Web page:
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Friday, April 28, 2017

Minimum Wages and the Distribution of Family Incomes in the United States [feedly]

Minimum Wages and the Distribution of Family Incomes in the United States
http://economistsview.typepad.com/economistsview/2017/04/minimum-wages-and-the-distribution-of-family-incomes-in-the-united-states.html

Arindrajit Dube at Equitable Growth: 

Minimum wages and the distribution of family incomes in the United StatesIntroduction The ability of minimum-wage policies in the United States to aid lower-income families depends on how they affect wage gains, potential job losses, and other sources of family income, including public assistance. In contrast to a large body of research on the effects of minimum wages on employment,1 there are relatively fewer studies that empirically estimate the impact of minimum wage policies on family incomes. 
In my new paper, I use individual-level data between 1984 and 2013 from the Current Population Survey by the U.S. Census Bureau to provide a thorough assessment of how U.S. minimum wage policies have affected the distribution of family incomes.2 Similar to existing work, I consider how minimum wages influence the poverty rate. Going beyond most existing research, however, I also calculate the effect of the policies for each income percentile, adjusting for family size. This highlights the types of families that are helped or hurt by wage increases. I also calculate the effect on a broader measure of income that includes tax credits and noncash transfers. I quantify the offset effect of higher wages on the use of transfer programs and the gains net of the offsets by income percentiles, painting a fuller picture of how minimum-wage policies affect the U.S. income distribution and the overall well-being of U.S. families.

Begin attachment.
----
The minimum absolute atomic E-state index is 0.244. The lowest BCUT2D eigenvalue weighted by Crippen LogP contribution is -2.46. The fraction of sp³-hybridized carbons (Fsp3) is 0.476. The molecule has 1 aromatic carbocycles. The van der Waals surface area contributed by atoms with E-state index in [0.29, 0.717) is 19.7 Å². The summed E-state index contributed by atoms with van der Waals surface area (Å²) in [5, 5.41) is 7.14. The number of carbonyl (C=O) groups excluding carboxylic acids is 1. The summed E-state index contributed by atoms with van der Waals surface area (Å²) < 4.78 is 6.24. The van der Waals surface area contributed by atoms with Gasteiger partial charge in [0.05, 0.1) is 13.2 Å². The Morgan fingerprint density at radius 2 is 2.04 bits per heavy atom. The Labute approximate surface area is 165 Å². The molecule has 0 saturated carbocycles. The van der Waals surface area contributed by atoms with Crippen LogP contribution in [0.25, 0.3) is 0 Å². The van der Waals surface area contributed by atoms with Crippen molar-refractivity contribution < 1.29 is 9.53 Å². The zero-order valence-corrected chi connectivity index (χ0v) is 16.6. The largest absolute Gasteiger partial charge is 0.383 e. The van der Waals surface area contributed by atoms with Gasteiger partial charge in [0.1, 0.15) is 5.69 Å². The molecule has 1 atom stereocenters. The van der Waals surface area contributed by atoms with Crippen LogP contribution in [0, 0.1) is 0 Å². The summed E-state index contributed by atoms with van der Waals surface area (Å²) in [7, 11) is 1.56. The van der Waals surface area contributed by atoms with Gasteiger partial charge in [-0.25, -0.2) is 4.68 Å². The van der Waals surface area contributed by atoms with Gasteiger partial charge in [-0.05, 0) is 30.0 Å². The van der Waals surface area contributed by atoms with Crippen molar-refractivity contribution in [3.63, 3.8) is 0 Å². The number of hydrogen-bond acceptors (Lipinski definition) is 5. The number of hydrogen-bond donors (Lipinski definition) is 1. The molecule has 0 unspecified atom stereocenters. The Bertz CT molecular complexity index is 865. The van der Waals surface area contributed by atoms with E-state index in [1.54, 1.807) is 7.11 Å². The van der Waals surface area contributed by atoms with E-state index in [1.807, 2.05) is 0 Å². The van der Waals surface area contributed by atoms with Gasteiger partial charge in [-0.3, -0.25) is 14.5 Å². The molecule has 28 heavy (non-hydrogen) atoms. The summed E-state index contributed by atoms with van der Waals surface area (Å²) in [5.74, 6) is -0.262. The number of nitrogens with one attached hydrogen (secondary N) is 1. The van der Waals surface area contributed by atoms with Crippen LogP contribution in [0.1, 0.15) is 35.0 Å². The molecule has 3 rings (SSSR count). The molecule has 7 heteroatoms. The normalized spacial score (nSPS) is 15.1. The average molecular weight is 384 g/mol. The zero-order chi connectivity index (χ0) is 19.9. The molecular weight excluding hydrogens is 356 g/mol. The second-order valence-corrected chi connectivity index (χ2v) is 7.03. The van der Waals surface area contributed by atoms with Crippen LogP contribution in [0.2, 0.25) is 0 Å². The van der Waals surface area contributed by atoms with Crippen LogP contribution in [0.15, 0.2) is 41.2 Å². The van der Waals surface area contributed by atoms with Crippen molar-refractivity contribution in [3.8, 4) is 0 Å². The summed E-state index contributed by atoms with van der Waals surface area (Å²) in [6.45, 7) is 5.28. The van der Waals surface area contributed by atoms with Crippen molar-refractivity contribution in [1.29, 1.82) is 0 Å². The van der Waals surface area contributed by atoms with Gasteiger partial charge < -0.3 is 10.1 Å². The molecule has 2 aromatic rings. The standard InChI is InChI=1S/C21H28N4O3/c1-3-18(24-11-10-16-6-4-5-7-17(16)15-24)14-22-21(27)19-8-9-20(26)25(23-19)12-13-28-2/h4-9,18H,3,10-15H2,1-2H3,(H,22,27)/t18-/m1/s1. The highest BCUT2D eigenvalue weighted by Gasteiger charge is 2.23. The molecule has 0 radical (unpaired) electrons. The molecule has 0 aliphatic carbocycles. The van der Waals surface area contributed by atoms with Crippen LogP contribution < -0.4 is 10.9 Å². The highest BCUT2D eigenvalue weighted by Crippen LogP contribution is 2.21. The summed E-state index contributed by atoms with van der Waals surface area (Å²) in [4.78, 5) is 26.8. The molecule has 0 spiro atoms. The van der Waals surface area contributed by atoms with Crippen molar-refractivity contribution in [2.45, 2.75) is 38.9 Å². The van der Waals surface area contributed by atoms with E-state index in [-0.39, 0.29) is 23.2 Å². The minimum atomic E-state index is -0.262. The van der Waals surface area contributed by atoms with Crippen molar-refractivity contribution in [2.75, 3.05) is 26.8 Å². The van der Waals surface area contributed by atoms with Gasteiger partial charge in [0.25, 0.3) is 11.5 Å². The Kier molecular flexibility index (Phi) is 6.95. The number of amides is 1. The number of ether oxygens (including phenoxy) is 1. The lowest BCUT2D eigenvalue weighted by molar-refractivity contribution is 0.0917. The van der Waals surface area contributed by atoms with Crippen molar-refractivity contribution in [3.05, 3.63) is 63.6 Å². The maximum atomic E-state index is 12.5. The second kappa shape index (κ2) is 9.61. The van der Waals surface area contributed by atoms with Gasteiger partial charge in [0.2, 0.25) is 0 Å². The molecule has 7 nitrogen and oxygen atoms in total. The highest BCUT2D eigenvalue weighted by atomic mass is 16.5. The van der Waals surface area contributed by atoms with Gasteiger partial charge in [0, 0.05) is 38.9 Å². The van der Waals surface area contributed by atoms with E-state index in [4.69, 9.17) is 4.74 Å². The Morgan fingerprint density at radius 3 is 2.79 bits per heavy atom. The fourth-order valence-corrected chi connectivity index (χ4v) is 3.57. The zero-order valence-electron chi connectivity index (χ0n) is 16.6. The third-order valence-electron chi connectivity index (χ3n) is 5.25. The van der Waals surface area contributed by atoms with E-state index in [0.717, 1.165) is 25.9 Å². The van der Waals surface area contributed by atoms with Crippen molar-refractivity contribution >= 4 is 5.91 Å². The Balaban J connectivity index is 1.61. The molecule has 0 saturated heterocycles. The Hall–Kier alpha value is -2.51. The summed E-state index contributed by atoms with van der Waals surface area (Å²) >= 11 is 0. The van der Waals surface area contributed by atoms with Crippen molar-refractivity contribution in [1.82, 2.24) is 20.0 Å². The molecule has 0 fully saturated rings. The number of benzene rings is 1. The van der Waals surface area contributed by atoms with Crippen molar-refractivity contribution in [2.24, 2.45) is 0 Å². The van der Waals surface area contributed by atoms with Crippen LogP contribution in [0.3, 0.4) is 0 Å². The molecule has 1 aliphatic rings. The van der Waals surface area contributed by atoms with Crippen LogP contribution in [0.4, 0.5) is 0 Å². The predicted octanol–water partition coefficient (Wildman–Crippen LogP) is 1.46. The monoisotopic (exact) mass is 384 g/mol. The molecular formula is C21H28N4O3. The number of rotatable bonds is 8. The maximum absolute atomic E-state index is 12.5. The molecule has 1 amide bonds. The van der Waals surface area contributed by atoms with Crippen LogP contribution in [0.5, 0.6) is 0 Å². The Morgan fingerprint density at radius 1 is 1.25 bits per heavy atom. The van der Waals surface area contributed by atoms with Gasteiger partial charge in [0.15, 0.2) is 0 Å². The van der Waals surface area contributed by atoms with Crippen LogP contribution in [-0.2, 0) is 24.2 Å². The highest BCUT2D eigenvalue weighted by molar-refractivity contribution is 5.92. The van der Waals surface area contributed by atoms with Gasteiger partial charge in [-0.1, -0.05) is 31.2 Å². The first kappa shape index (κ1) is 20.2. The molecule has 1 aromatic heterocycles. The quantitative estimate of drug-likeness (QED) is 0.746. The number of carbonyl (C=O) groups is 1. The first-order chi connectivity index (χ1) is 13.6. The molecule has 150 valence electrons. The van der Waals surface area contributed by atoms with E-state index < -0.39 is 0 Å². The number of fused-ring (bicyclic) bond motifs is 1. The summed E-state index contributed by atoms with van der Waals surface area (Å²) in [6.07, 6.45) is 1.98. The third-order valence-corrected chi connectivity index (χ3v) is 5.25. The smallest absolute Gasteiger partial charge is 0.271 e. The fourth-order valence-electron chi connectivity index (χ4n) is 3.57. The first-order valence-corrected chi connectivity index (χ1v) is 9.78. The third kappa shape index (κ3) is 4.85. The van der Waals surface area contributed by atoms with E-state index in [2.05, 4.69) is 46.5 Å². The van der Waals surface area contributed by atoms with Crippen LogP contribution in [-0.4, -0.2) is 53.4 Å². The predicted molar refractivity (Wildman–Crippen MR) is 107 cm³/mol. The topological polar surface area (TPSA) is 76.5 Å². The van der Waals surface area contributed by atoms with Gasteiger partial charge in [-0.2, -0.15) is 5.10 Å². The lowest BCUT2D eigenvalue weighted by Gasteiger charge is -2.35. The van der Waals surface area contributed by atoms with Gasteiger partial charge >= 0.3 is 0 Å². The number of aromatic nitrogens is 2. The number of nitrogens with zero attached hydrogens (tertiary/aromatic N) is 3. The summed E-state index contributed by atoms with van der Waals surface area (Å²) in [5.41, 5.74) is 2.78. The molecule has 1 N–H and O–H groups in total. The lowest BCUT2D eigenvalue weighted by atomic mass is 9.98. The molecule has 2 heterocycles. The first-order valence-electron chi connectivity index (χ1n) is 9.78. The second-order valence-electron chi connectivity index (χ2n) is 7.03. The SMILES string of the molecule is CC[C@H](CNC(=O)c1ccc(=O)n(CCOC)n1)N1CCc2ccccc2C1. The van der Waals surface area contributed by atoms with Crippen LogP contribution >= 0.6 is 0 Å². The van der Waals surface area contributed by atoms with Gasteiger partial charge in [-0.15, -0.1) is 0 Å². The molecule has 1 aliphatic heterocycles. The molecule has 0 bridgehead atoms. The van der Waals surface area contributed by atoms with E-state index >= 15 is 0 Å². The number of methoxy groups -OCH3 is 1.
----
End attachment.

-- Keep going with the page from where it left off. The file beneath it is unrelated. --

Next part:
Overall, I find robust evidence that higher minimum wages lead to increases in incomes among families at the bottom of the income distribution and that these wages reduce the poverty rate. A 10 percent increase in the minimum wage reduces the nonelderly poverty rate by about 5 percent. At the same time, I find evidence for some substitution of government transfers with earnings, as evidenced by the somewhat smaller income increases after accounting for tax credits such as the Earned Income Tax Credit and noncash transfers such as the Supplemental Nutrition Assistance Program. The overall increase in post-tax income is about 70 percent as large as the increase in pretax income. ...

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